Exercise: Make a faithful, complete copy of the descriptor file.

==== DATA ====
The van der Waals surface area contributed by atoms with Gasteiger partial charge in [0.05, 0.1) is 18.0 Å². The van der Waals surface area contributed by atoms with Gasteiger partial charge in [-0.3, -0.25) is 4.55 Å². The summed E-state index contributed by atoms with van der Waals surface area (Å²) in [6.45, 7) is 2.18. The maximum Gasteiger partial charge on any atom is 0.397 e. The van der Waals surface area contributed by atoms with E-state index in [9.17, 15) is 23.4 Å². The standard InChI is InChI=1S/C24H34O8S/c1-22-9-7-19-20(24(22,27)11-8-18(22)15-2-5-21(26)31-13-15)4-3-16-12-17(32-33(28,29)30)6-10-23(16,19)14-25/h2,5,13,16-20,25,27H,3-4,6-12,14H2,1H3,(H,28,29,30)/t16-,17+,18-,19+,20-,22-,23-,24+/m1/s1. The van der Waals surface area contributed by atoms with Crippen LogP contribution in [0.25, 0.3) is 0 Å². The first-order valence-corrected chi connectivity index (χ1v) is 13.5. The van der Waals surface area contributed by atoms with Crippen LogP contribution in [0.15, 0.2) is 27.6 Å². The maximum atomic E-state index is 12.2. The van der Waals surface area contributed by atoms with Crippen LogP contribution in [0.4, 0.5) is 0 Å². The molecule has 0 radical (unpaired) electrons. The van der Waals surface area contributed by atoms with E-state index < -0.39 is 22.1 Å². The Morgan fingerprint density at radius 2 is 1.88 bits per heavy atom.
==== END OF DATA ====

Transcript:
The van der Waals surface area contributed by atoms with Gasteiger partial charge in [0.05, 0.1) is 18.0 Å². The van der Waals surface area contributed by atoms with Gasteiger partial charge in [-0.3, -0.25) is 4.55 Å². The summed E-state index contributed by atoms with van der Waals surface area (Å²) in [6.45, 7) is 2.18. The maximum Gasteiger partial charge on any atom is 0.397 e. The van der Waals surface area contributed by atoms with E-state index in [9.17, 15) is 23.4 Å². The standard InChI is InChI=1S/C24H34O8S/c1-22-9-7-19-20(24(22,27)11-8-18(22)15-2-5-21(26)31-13-15)4-3-16-12-17(32-33(28,29)30)6-10-23(16,19)14-25/h2,5,13,16-20,25,27H,3-4,6-12,14H2,1H3,(H,28,29,30)/t16-,17+,18-,19+,20-,22-,23-,24+/m1/s1. The van der Waals surface area contributed by atoms with Crippen LogP contribution in [0.25, 0.3) is 0 Å². The first-order valence-corrected chi connectivity index (χ1v) is 13.5. The van der Waals surface area contributed by atoms with Crippen LogP contribution in [0.15, 0.2) is 27.6 Å². The maximum atomic E-state index is 12.2. The van der Waals surface area contributed by atoms with Crippen LogP contribution in [0.4, 0.5) is 0 Å². The molecule has 0 radical (unpaired) electrons. The van der Waals surface area contributed by atoms with E-state index < -0.39 is 22.1 Å². The Morgan fingerprint density at radius 2 is 1.88 bits per heavy atom.